This was not the first time Disney has closed a ride, but park officials acknowledged no other closing has provoked as much clamor. The "Take Flight" feature at Tomorrowland, which is closing to make room for a Buzz Lightyear ride, has not raised a ripple of protest. But the hundreds of picketers, the thousands of letters and e-mails that poured into Disney officials from chairman Michael Eisner on down, the web sites and the T-shirts saying "Ask me why Mickey is killing Mr. Toad" could not save the ride. "Some of the employees see the T-shirt and say, "Hey, you're a Toady. Me, too. We know a lot of people love Mr. Toad, but what are you going to do?" said Tim Meyer of Winter Park, Florida. Winnie the Pooh, the creation of writer A.A. Milne, is the most heavily marketed character in the world, according to Disney officials.
I've been on the ride. It's AWFUL -- but in some ways, it's so dreadful that I can see its appeal. Though the major point in its favour is that there never seems to be a queue for it...
Teixeira told investigators she moved the girls into an upstairs bedroom some three weeks ago and cut off all food for the family after receiving "direction" from a ringing telephone that the Holy Spirit was preparing to take them to Heaven. "Teixeira was somewhat disjointed in her statements, as she also stated she did not actually answer the phone, only took direction from the way it was ringing," Petaluma police Sgt. DJ Phimister said in a statement.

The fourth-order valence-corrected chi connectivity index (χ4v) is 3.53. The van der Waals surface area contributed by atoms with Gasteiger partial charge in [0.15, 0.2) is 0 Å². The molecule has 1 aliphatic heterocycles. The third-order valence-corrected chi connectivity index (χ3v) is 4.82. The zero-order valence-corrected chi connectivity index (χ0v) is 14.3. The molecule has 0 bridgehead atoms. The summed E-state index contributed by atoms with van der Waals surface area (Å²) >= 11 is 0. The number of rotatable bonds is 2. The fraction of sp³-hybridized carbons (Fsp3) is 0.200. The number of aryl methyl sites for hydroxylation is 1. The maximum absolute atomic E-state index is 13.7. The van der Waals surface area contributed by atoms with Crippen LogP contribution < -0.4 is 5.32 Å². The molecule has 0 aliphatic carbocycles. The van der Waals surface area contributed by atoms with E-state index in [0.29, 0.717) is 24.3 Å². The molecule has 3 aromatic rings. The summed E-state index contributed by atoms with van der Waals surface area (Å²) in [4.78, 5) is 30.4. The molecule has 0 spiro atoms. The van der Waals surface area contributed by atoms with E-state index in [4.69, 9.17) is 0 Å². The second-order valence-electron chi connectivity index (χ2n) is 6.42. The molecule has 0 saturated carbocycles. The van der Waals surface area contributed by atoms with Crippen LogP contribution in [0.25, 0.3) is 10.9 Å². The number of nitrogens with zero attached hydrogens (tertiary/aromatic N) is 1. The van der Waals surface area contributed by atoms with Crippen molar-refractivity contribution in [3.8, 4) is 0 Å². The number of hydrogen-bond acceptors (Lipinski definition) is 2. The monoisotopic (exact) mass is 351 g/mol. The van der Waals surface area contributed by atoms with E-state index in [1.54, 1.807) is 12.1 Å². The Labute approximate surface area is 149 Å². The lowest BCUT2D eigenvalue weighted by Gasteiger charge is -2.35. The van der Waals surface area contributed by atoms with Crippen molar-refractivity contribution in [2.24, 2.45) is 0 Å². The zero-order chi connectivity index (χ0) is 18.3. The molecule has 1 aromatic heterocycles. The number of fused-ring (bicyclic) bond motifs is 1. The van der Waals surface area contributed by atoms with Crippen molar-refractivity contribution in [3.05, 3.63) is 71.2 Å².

"A visit by President Clinton today is untimely, especially considering his recent moral scandal," Zhirinovsky said in a speech during hearings on confirmation of Acting Prime Minister Viktor Chernomyrdin in the Duma. "We, as individuals with high moral character, would prefer not to meet a person who still can't sort out his relationship with his secretary," he added.
Zhirinovsky has displayed his own moral character by among other things beating a female deputy on the floor of parliament, using his face to sell "Zhirinovskaya Vodka" and making a film in which he covorts with naked women. "In the traditions of Russian society, in such situations one divorces the old wife and marries the secretary, to close the shameful page." he said.